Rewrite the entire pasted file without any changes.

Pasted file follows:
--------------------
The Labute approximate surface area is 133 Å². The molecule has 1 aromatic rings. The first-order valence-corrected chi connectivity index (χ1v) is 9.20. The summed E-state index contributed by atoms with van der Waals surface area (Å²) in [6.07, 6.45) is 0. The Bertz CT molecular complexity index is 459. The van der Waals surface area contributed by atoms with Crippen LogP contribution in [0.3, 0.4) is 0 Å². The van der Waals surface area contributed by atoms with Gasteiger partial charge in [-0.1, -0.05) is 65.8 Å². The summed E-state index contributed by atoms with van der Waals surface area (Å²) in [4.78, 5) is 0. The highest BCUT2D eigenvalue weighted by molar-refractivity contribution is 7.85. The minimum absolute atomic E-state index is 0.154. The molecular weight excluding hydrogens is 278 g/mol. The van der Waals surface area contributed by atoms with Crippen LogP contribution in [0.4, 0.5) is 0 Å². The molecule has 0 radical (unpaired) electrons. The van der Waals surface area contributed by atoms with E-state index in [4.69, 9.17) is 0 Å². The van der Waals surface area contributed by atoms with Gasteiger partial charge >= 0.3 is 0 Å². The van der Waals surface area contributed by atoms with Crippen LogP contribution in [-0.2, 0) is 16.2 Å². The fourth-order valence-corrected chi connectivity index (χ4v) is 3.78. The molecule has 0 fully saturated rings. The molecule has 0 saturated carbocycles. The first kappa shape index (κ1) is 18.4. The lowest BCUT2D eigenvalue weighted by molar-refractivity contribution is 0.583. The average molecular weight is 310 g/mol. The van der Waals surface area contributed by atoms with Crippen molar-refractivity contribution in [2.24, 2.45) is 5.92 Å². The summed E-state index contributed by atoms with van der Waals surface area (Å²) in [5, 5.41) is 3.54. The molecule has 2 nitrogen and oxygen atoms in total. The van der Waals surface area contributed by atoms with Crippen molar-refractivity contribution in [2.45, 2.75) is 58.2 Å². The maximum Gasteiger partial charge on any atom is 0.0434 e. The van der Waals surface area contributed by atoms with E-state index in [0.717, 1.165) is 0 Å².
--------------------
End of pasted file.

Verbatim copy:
The Labute approximate surface area is 133 Å². The molecule has 1 aromatic rings. The first-order valence-corrected chi connectivity index (χ1v) is 9.20. The summed E-state index contributed by atoms with van der Waals surface area (Å²) in [6.07, 6.45) is 0. The Bertz CT molecular complexity index is 459. The van der Waals surface area contributed by atoms with Crippen LogP contribution in [0.3, 0.4) is 0 Å². The van der Waals surface area contributed by atoms with Gasteiger partial charge in [-0.1, -0.05) is 65.8 Å². The summed E-state index contributed by atoms with van der Waals surface area (Å²) in [4.78, 5) is 0. The highest BCUT2D eigenvalue weighted by molar-refractivity contribution is 7.85. The minimum absolute atomic E-state index is 0.154. The molecular weight excluding hydrogens is 278 g/mol. The van der Waals surface area contributed by atoms with Crippen LogP contribution in [0.4, 0.5) is 0 Å². The molecule has 0 radical (unpaired) electrons. The van der Waals surface area contributed by atoms with E-state index in [4.69, 9.17) is 0 Å². The van der Waals surface area contributed by atoms with Gasteiger partial charge >= 0.3 is 0 Å². The van der Waals surface area contributed by atoms with Crippen LogP contribution in [-0.2, 0) is 16.2 Å². The fourth-order valence-corrected chi connectivity index (χ4v) is 3.78. The molecule has 0 fully saturated rings. The molecule has 0 saturated carbocycles. The first kappa shape index (κ1) is 18.4. The lowest BCUT2D eigenvalue weighted by molar-refractivity contribution is 0.583. The average molecular weight is 310 g/mol. The van der Waals surface area contributed by atoms with Crippen molar-refractivity contribution in [2.24, 2.45) is 5.92 Å². The summed E-state index contributed by atoms with van der Waals surface area (Å²) in [5, 5.41) is 3.54. The molecule has 2 nitrogen and oxygen atoms in total. The van der Waals surface area contributed by atoms with Crippen molar-refractivity contribution in [2.45, 2.75) is 58.2 Å². The maximum Gasteiger partial charge on any atom is 0.0434 e. The van der Waals surface area contributed by atoms with E-state index in [0.717, 1.165) is 0 Å².